Monohybrid crosses

1. In dogs, wire hair (S) is dominant to smooth (s). In a cross of a homozygous wire-haired dog with a smooth-haired dog, what will be the phenotype of the F1 generation?


What would be the genotype?


What would be the ratio of wire-haired to smooth-haired dogs in the F2 generation ?

2. Woodrats are medium sized rodents with lots of interesting behaviors. You may know of them as packrats. Let's assume that the trait of bringing home shiny objects (H) is controlled by a single locus gene and is dominant to the trait of carrying home only dull objects (h). Suppose two heterozygous individuals are crossed. How many of each genotype would be expected if only 4 offspring were produced?


How many of each phenotype?
Brings home shiny objects:
Brings home dull objects:

3. Saguaro cacti are very tall cylindrical plants that usually have two L-shaped arms, one on each side. Suppose you lived in southern Arizona where the Saguaro cactus is common and you happen to have one growing in your yard. Your Saguaro has two arms but one is longer than the other. Now, assume that arm length in these cacti are controlled by a single gene with arms of the same length (A) being dominant to arms of different lengths. What is the genotype of your cactus?


Could one of the parents of your cactus have had a phenotype with arms the same length?


If so, what would have been the genotype of that parent?


Suppose you cross your cactus with that of your neighbor which has arms of the same length. Your great grandchildren (it takes a Saguaro cactus a long time to mature) find that half of the resulting offspring have arms the same length and half have arms of different lengths. What was the genotype of your neighbor's cactus?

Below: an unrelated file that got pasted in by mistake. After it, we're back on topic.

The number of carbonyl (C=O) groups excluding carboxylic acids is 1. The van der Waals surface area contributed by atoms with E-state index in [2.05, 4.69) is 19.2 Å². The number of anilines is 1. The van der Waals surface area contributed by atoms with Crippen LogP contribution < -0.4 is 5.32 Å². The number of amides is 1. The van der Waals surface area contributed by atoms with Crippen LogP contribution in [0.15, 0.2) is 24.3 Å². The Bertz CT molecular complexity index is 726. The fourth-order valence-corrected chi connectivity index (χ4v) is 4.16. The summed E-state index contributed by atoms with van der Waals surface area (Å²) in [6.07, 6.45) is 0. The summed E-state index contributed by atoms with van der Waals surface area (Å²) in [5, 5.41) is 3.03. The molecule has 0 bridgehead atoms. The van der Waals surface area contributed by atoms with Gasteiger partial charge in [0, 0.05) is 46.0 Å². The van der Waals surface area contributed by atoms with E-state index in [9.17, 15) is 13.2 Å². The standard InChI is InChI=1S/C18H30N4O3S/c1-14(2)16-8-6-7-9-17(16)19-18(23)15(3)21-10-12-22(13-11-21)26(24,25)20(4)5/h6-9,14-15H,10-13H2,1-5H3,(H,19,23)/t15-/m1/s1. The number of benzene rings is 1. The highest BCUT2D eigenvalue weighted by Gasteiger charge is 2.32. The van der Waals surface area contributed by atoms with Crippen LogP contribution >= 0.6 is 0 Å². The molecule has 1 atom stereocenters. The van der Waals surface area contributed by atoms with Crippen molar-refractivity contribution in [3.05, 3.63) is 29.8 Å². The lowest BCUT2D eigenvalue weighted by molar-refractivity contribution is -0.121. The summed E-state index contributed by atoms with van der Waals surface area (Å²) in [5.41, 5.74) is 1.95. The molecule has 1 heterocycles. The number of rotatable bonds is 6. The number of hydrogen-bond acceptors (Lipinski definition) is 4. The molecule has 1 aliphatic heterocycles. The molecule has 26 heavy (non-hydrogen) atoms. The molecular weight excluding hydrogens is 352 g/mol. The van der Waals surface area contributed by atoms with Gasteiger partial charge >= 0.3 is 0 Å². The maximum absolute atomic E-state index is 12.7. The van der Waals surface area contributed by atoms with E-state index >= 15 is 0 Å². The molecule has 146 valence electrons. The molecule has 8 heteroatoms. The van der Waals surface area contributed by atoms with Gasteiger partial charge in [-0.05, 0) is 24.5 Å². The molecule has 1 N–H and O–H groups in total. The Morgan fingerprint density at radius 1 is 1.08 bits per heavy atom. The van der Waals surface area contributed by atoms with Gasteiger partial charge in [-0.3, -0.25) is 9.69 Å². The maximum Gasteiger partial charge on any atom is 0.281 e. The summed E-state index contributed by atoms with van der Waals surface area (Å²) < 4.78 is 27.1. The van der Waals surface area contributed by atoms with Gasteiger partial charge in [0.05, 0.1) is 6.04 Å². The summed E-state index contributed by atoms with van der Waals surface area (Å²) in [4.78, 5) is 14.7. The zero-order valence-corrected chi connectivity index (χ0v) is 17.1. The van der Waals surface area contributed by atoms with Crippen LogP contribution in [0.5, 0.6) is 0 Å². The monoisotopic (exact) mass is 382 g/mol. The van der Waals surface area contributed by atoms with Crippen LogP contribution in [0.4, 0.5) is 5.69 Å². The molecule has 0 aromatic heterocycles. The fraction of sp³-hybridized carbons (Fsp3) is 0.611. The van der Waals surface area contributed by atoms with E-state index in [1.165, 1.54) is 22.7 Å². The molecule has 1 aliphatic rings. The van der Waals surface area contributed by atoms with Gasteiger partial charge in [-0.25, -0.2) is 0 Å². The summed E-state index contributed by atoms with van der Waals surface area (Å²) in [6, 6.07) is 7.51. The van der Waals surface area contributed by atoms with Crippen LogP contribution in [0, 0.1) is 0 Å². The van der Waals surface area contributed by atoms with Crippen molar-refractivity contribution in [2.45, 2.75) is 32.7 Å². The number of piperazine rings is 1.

4. The common grackle is a species of robin-sized blackbirds that are fairly common (hence the name) over most of the United States. Suppose that long tails (L) were dominant to short tails in these birds. A female short-tailed grackle mates with a male long-tailed grackle who had one parent with a long tail and one parent with a short tail. What is the male's genotype?


How many of each genotype will be found in the F1 generation (assume 4 offspring)?


How many of each phenotype will be found in the F1 generation?
Long tail:
Short tail:

5. The ability to curl your tongue up on the sides (T, tongue rolling) is dominant to not being able to roll your tongue. A woman who can roll her tongue marries a man who cannot. Their first child has his father's phenotype. What are the genotypes of the mother, father, and child?






What is the probability that a second child won't be a tongue roller?

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